'More tactical than Clash of Clans': How Age of Empires fights back on mobile

'More tactical than Clash of Clans': How Age of Empires fights back on mobile
James Batchelor

By James Batchelor

October 8th 2015 at 12:34PM

Smoking Gun tells us how fully controllable armies and proprietary tech helps Castle Siege stand out

Strategy games have been leading the charge on mobile for some time, but the pioneers have been new IP and indepedent games rather than the long-running franchises that have defined it.

Last year, Microsoft released Age of Empires: Castle Siege as an attempt to bring the classic strategy series to mobile platforms and the new audience they have gathered. Developed by Smoking Gun Interactive, it could be deemed as an attempt to cash in on Clash of Clans' success, but the studio tells Develop there are key differences that set it apart from Clash and its army of copycats.

We caught up with CEO John Johnson (pictured) to find out how his team went about bringing a cherished RTS series to mobile, why it was impossible to recreate the original PC gameplay, and how using Smoking Gun's own technology enabled the most intricate battles in the genre.

How did you translate Age of Empires to a mobile-friendly structure? Where did you start?
Our studio really enjoyed the opportunity to translate such an established franchise to a mobile platform. We started by looking at the platforms and what types of features we felt would easily translate to mobile.

To start, we had to consider the framework for a mobile game: touch controls, smaller screens and time spent in play sessions. It was clear to us that mobile play patterns were different from PC/Console and synchronous play, as seen in previous versions, just wouldn’t be an effective feature.

An asynchronous style of combat was essential to align with the play patterns of mobile gamers, and we developed a deep strategic experience around this feature. For the features that wouldn’t translate as easily, we looked at some way to bring cohesion to the features so the essence of the Age of Empires game wasn’t lost in the translation. 

What did you want to keep the same from the previous entries in the series and what did you want to change?As fans of Age of Empires ourselves, we wanted to keep as much of the core elements of the franchise as we could in the translation. This included the civilization choices, units, and age system of advancement for players. It was also important to us to provide the proper historical research, ensuring accuracy in the game.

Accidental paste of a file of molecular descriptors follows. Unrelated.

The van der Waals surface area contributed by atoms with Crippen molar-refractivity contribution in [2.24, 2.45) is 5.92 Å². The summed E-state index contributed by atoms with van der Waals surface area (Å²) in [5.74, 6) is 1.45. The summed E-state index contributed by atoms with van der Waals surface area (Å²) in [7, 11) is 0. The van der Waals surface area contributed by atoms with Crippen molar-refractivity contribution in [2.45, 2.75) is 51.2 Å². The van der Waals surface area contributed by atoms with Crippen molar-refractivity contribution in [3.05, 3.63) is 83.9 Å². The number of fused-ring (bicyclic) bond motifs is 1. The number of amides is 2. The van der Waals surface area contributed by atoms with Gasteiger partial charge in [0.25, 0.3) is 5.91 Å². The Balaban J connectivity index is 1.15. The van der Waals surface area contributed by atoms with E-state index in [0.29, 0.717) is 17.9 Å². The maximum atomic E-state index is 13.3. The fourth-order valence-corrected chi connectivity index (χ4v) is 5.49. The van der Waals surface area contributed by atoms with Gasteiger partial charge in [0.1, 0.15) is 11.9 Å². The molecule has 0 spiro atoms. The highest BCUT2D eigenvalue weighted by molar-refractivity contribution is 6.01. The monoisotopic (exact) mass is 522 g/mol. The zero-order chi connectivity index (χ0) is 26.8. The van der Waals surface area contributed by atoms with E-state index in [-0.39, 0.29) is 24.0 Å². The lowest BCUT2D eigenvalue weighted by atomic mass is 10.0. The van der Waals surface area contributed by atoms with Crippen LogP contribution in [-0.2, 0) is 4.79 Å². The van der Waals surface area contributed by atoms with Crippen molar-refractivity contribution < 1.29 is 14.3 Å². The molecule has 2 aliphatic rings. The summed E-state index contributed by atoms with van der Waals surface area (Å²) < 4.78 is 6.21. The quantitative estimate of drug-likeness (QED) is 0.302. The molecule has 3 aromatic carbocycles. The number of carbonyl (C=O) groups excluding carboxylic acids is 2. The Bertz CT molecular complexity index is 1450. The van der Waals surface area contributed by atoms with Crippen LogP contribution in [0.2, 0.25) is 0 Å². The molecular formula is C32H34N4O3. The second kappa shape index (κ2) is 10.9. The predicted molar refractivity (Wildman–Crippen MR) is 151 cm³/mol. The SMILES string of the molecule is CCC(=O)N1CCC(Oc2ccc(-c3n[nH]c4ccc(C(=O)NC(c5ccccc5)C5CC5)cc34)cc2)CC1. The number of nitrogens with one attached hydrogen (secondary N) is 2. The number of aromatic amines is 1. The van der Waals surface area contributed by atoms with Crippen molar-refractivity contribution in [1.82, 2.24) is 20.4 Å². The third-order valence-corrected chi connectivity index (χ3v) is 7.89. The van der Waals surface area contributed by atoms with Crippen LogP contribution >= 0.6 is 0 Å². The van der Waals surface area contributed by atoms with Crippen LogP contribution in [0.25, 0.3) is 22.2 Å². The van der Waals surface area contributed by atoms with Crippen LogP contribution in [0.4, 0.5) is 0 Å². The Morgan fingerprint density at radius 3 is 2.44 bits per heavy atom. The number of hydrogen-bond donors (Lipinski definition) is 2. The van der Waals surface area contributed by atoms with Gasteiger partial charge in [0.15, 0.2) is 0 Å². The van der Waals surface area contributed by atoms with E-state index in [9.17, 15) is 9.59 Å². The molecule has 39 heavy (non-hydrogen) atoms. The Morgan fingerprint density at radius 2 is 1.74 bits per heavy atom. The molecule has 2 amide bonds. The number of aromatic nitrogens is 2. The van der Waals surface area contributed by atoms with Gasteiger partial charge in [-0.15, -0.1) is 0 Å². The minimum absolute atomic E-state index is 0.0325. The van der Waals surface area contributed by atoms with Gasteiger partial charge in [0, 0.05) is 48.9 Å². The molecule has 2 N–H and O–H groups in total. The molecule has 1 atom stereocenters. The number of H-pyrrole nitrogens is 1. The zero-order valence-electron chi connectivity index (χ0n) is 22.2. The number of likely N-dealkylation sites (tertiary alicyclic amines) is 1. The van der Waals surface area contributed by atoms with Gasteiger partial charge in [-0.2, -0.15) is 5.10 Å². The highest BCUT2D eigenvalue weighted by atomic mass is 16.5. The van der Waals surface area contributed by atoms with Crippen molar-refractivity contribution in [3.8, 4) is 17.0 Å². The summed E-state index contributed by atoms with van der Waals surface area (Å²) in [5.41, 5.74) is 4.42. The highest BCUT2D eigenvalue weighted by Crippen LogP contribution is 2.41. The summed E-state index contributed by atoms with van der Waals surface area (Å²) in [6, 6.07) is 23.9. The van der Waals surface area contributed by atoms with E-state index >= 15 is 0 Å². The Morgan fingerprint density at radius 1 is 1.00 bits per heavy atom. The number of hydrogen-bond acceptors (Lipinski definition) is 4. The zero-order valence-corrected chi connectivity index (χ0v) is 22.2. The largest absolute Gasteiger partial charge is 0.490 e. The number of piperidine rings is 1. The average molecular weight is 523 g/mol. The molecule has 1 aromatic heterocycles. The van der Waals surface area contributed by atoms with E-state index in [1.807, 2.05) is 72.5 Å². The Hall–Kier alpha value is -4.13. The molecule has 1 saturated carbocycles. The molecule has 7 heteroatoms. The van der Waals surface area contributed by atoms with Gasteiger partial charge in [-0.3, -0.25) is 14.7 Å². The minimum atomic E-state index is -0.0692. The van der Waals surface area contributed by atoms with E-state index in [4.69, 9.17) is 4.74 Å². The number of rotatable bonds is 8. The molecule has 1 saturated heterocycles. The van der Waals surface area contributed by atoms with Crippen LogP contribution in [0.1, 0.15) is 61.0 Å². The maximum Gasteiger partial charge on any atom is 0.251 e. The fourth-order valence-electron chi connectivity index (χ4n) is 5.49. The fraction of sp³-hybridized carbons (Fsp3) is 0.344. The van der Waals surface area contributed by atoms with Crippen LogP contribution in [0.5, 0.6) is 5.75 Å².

However, the most important element for us to keep when developing the game was the core elements of RTS combat. In order to do this, it was important to allow for full control of all units at all times, and to provide controllable heroes. These features provide depth to the strategy necessary to do well in the game, and they give players an array of tactical choices you just don’t see in other games in the genre.

Why not port the existing gameplay to mobile?
We wanted to keep the integrity of the franchise as much as we could, but the existing gameplay was simply not mobile-friendly. The previous versions of the game were heavily focused on synchronous multiplayer gameplay, and we knew that would not work on the “pick up and play” style of the mobile gamer.

Successful combat games require good matchmaking, and synchronous gameplay limited these matchmaking options. Streamlining the combat towards asynchronous play made the most sense. We also wanted to reach a broader audience that included new comers to the franchise. In order to do this, we couldn’t just port the existing gameplay to mobile, we had to reimagine it.

How have you differentiated the game from Clash of Clans and its many copycats?
We’ve focused on giving the players a deeper tactical experience, while still making it accessible on a mobile device. We did this though allowing full unit control and adding numerous heroes with powerful special abilities that can turn the tide of the battle. While it isn’t as quite as complex as a traditional PC RTS, it has intricate tactics other games in the genre just don’t match yet.

We couldn’t just port the existing gameplay to mobile. We had to reimagine it.

How did the experience of the team help with this project? Which past titles did you draw from/learn from when building Castle Siege?
The core team at Smoking Gun interactive has worked on RTS games in the past. While at Relic Entertainment, the team worked on Company of Heroes, Dawn of War, Homeworld and Impossible Creatures.